The Obvara technique, which originated in Eastern Europe around the 12th Century, involves scalding the finish on the pottery to seal the porous surface. Similar to the raku process, a bisqued pot is heated, in this case to 1650°F (899°C) and removed from the heat. The difference is that the pot is then dipped into a specific Obvara yeast mixture before being dunked in water to rapidly cool the piece. The effects are quite stunning.
In today’s post, an excerpt from her video Raku Firing: Expanding the Potential of the Raku Kiln, Marcia Selsor shows how to enhance the effects of an Obvara firing by texturing the surface and then shows the exciting process.- Jennifer Harnetty, editor.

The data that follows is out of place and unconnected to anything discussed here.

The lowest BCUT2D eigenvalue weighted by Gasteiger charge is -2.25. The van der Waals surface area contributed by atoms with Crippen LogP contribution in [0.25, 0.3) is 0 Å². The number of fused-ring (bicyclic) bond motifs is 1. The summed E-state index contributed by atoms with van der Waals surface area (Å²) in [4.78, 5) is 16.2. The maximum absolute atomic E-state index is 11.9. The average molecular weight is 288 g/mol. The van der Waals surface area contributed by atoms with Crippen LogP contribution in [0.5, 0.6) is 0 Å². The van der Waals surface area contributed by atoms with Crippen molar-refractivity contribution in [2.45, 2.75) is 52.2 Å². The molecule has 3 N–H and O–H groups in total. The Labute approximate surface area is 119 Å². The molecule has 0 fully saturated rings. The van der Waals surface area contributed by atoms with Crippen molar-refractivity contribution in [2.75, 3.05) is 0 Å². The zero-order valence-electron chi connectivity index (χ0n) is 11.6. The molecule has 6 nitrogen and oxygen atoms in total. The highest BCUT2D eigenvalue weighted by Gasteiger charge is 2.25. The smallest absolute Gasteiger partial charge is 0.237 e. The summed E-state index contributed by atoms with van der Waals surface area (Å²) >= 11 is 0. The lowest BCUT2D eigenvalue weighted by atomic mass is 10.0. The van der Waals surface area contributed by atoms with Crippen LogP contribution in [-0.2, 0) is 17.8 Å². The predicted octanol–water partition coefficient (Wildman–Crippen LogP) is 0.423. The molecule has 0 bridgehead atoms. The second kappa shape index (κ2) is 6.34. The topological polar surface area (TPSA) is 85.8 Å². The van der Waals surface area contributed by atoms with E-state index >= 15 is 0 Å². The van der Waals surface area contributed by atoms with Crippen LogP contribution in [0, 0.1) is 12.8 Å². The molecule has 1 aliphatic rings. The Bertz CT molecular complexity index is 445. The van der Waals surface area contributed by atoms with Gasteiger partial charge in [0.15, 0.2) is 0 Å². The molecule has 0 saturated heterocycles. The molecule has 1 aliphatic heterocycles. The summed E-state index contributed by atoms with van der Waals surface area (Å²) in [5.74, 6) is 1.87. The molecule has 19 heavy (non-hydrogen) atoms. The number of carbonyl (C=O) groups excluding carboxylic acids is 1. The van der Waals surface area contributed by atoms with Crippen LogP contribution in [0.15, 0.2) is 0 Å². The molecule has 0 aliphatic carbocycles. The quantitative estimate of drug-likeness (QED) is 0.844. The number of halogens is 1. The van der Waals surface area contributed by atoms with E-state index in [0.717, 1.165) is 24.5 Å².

by Marcia Selsor
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This clip was excerpted from Raku Firing: Expanding the Potential of the Raku Kiln, which is available in the Ceramic Arts Daily Bookstore!
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To learn more about Marcia Selsor or to see more images of her work, please visit www.marciaselsor.com.
For more interesting raku techniques, download your free copy of Successful Tips and Techniques for Raku Firing.